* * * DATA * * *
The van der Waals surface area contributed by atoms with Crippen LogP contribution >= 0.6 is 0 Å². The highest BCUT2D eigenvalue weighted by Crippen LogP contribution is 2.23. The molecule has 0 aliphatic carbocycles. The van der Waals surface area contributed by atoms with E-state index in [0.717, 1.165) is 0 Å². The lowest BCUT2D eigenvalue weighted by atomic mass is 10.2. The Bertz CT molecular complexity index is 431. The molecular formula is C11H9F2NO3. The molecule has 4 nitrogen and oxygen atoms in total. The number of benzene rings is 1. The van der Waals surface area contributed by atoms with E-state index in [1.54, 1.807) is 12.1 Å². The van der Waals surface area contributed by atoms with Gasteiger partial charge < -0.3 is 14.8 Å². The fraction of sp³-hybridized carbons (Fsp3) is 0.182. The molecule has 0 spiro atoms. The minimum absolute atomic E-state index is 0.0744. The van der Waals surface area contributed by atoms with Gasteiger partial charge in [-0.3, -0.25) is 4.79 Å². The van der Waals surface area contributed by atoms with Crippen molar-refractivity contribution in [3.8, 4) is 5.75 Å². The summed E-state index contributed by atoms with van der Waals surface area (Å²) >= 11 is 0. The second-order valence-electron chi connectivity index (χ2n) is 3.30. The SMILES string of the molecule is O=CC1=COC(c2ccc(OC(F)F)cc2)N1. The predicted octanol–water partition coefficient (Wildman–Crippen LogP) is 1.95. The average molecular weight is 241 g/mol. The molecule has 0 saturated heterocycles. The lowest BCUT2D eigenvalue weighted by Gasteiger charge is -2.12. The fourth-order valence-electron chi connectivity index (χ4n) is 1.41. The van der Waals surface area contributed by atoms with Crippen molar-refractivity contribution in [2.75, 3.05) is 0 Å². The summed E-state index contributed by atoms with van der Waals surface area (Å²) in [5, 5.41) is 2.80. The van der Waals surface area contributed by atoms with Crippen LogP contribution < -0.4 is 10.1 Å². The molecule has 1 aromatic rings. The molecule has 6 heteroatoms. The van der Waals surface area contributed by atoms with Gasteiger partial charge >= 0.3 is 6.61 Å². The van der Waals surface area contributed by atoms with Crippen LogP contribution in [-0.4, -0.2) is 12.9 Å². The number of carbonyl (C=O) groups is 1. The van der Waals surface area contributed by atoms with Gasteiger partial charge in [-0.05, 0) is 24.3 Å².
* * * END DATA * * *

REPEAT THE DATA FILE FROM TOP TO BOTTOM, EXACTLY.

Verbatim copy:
The van der Waals surface area contributed by atoms with Crippen LogP contribution >= 0.6 is 0 Å². The highest BCUT2D eigenvalue weighted by Crippen LogP contribution is 2.23. The molecule has 0 aliphatic carbocycles. The van der Waals surface area contributed by atoms with E-state index in [0.717, 1.165) is 0 Å². The lowest BCUT2D eigenvalue weighted by atomic mass is 10.2. The Bertz CT molecular complexity index is 431. The molecular formula is C11H9F2NO3. The molecule has 4 nitrogen and oxygen atoms in total. The number of benzene rings is 1. The van der Waals surface area contributed by atoms with E-state index in [1.54, 1.807) is 12.1 Å². The van der Waals surface area contributed by atoms with Gasteiger partial charge < -0.3 is 14.8 Å². The fraction of sp³-hybridized carbons (Fsp3) is 0.182. The molecule has 0 spiro atoms. The minimum absolute atomic E-state index is 0.0744. The van der Waals surface area contributed by atoms with Gasteiger partial charge in [-0.3, -0.25) is 4.79 Å². The van der Waals surface area contributed by atoms with Crippen molar-refractivity contribution in [3.8, 4) is 5.75 Å². The summed E-state index contributed by atoms with van der Waals surface area (Å²) >= 11 is 0. The second-order valence-electron chi connectivity index (χ2n) is 3.30. The SMILES string of the molecule is O=CC1=COC(c2ccc(OC(F)F)cc2)N1. The predicted octanol–water partition coefficient (Wildman–Crippen LogP) is 1.95. The average molecular weight is 241 g/mol. The molecule has 0 saturated heterocycles. The lowest BCUT2D eigenvalue weighted by Gasteiger charge is -2.12. The fourth-order valence-electron chi connectivity index (χ4n) is 1.41. The van der Waals surface area contributed by atoms with Crippen molar-refractivity contribution in [2.75, 3.05) is 0 Å². The summed E-state index contributed by atoms with van der Waals surface area (Å²) in [5, 5.41) is 2.80. The van der Waals surface area contributed by atoms with Crippen LogP contribution < -0.4 is 10.1 Å². The molecule has 1 aromatic rings. The molecule has 6 heteroatoms. The van der Waals surface area contributed by atoms with Gasteiger partial charge >= 0.3 is 6.61 Å². The van der Waals surface area contributed by atoms with Crippen LogP contribution in [-0.4, -0.2) is 12.9 Å². The number of carbonyl (C=O) groups is 1. The van der Waals surface area contributed by atoms with Gasteiger partial charge in [-0.05, 0) is 24.3 Å².